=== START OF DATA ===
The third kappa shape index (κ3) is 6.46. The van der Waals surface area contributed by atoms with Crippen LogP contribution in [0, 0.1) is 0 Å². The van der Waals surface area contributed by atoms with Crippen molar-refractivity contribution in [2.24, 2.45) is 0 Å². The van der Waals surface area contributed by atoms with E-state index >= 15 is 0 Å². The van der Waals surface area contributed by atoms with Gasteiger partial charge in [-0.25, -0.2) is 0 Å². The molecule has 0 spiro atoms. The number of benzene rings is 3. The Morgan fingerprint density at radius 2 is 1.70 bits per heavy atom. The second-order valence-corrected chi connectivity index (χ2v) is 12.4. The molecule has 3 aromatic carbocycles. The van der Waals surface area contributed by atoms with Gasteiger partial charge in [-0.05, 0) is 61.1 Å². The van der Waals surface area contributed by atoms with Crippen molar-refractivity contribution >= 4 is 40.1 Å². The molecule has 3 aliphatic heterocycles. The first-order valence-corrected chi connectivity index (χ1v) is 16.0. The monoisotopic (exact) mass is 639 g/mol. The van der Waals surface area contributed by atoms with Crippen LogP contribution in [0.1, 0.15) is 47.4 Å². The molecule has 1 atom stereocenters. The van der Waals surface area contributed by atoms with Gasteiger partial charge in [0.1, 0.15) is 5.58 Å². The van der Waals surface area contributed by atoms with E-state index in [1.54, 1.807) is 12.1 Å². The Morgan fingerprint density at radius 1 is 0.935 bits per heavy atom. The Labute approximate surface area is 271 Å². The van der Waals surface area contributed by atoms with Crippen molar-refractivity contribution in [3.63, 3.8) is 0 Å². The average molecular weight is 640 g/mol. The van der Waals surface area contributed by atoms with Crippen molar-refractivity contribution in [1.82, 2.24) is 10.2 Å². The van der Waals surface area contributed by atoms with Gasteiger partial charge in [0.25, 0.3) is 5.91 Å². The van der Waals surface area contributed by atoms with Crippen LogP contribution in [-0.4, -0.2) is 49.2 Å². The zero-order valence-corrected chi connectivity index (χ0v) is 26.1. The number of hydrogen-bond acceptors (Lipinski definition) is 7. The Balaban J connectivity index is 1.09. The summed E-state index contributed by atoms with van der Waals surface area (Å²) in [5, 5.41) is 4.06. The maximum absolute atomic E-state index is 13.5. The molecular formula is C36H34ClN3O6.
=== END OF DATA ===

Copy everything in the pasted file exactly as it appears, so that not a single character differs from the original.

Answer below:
The third kappa shape index (κ3) is 6.46. The van der Waals surface area contributed by atoms with Crippen LogP contribution in [0, 0.1) is 0 Å². The van der Waals surface area contributed by atoms with Crippen molar-refractivity contribution in [2.24, 2.45) is 0 Å². The van der Waals surface area contributed by atoms with E-state index >= 15 is 0 Å². The van der Waals surface area contributed by atoms with Gasteiger partial charge in [-0.25, -0.2) is 0 Å². The molecule has 0 spiro atoms. The number of benzene rings is 3. The Morgan fingerprint density at radius 2 is 1.70 bits per heavy atom. The second-order valence-corrected chi connectivity index (χ2v) is 12.4. The molecule has 3 aromatic carbocycles. The van der Waals surface area contributed by atoms with Gasteiger partial charge in [-0.05, 0) is 61.1 Å². The van der Waals surface area contributed by atoms with Crippen molar-refractivity contribution >= 4 is 40.1 Å². The molecule has 3 aliphatic heterocycles. The first-order valence-corrected chi connectivity index (χ1v) is 16.0. The monoisotopic (exact) mass is 639 g/mol. The van der Waals surface area contributed by atoms with Crippen LogP contribution in [0.1, 0.15) is 47.4 Å². The molecule has 1 atom stereocenters. The van der Waals surface area contributed by atoms with Gasteiger partial charge in [0.1, 0.15) is 5.58 Å². The van der Waals surface area contributed by atoms with E-state index in [1.54, 1.807) is 12.1 Å². The Morgan fingerprint density at radius 1 is 0.935 bits per heavy atom. The Labute approximate surface area is 271 Å². The van der Waals surface area contributed by atoms with Crippen molar-refractivity contribution in [3.63, 3.8) is 0 Å². The average molecular weight is 640 g/mol. The van der Waals surface area contributed by atoms with Crippen molar-refractivity contribution in [1.82, 2.24) is 10.2 Å². The van der Waals surface area contributed by atoms with Gasteiger partial charge in [0.25, 0.3) is 5.91 Å². The van der Waals surface area contributed by atoms with Crippen LogP contribution in [-0.4, -0.2) is 49.2 Å². The zero-order valence-corrected chi connectivity index (χ0v) is 26.1. The number of hydrogen-bond acceptors (Lipinski definition) is 7. The Balaban J connectivity index is 1.09. The summed E-state index contributed by atoms with van der Waals surface area (Å²) in [5, 5.41) is 4.06. The maximum absolute atomic E-state index is 13.5. The molecular formula is C36H34ClN3O6.